As a “tourist” in Israel there were a few instances that stood out in my mind as “Israeli” and as foreign in relation to the sheltered suburbia life I lived as an American Jew in what I call a modern-day Jewish ghetto. Israel was language, it was hearing Hebrew at the airport checkout counter and feeling at home already.
Israel was special treatment, being isolated at the airport gate, guards at every direction making you wonder if you yourself are suspicious, it was accommodating, having to switch seats on the flight as to not offend the ultra-orthodox man sitting next to you.
Israel was also proud, since after waking up for breakfast (it’s nice to be blessed with the natural ability to sleep on 12-hour international flights) and shortly thereafter seeing the bird’s eye view of Tel-Aviv, there were no two ways to analyze the uproar of applause. People were literally thanking the pilot for landing at their destination of choice.
As a teenager Israel was being allowed to be outside until the wee hours of the night without a curfew, at least domestically it was safe. Israel was bold’ it was a motorcyclist who stopped at a traffic light and had the audacity to tickle my foot through my open car window. It was also an old woman who could barely walk but could sure as heck cut in line at the movie theater.
All the above became more apparent after moving here and undergoing rigorous investigations by random people representing all walks of life. Here in Israel, your business is everyone’s, from the taxi driver, to the shoe saleswoman, to the woman at the supermarket, to the bank teller and more.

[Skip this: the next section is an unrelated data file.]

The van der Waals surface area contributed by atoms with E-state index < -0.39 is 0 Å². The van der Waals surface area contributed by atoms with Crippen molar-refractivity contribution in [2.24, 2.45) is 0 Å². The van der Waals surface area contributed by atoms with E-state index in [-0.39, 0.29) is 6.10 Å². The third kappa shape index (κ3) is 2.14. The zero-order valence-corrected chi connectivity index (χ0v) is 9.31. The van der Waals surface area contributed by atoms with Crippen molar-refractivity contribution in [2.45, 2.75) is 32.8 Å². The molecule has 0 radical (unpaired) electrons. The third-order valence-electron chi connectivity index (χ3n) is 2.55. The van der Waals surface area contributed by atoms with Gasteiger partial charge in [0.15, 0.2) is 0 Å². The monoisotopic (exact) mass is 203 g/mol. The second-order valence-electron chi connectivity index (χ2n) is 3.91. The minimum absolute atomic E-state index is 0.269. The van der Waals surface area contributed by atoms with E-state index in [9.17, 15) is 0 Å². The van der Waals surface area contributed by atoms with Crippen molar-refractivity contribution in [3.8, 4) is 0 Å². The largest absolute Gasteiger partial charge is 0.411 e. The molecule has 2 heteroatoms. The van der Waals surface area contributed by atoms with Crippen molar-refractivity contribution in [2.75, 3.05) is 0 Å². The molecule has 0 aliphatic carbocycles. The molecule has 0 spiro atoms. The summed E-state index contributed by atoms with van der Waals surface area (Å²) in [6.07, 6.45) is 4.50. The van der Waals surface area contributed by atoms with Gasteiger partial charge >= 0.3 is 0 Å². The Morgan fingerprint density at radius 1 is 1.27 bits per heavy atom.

So many mistaken concoctions for one nameThis blatant honesty was and still is apparent in questions like, “How much money do you pay for rent? How much do you get paid at work? Why did you buy that car? Why did you cut your hair, you look so much better when it’s long? Why would anyone in their right mind move to Israel?" Questions asked so rapidly that confusion leaves you no choice but to share your deepest secrets with a complete stranger. But is anyone a stranger here?
I can’t count the amount of times random people helped me here and how many times perfect strangers became close friends, quickly. Or, the innumerable amount of invitations I received for Shabbat and holiday dinners.
But it was also the fact that people understood the meaning of my name. Liat was not just a name that people uttered and mistakenly put an emphasis on the first syllable and not the second as they do in Hebrew. I mean I can understand mispronouncing Shpigler, but Liat – who knew there were so many mistaken concoctions for one name.
Shpigler, a.k.a. – Shipliger, Spiegler, Shpiegl, der Spiegl and so on and so forth was understandable. But here in Israel, people still haven’t stopped asking me if I am related to the famous soccer player, Motaleh. (Sometimes I say I am for the kicks)
Liat means “you are mine” in basic Hebrew and everyone in Israel knows how to say it properly. In a course I took on Jewish folklore at the Hebrew University in Jerusalem one of my professors said a sentence in Latin that completely stuck. “Nomen est Omen” - your name is your fate.
Or, according to Wikiquote, “Literally Name is omen, implying that the name is fitting for the object or person.”
Perhaps that is a factor in why a person would uproot themselves to a place where as the show Cheers ingeniously said, ”Sometimes you want to go where everybody knows your name.”
Beauty, rudeness, paradoxes, defeats, triumphsIn actuality I came to Israel 11 years ago just to join the army and then to go back to school in the States. What makes a person stay after serving with 120 men in the Golani Brigade can be left to interpretation or can be summed up as a certain sense of belonging to the greater good. Israel has its way of crawling into your veins for better or for worse and this series of articles will discuss just that.
As an old-new immigrant to Israel, who has heard the question "why did you come here?" more than "what is your name?" I have immersed myself enough in the culture to feel one with it, and 11 years later am still shocked by the beauty, rudeness, paradoxes, defeats and triumphs enough to view it from the side.
Most importantly, I learned that you can’t be an Israeli without cynicism and you can’t be an American Jew without dreamily and romantically sticking in the “Z” word (shhh, be careful not to say Zionism in Israel). Because I am a little of both, both elements will be apparent.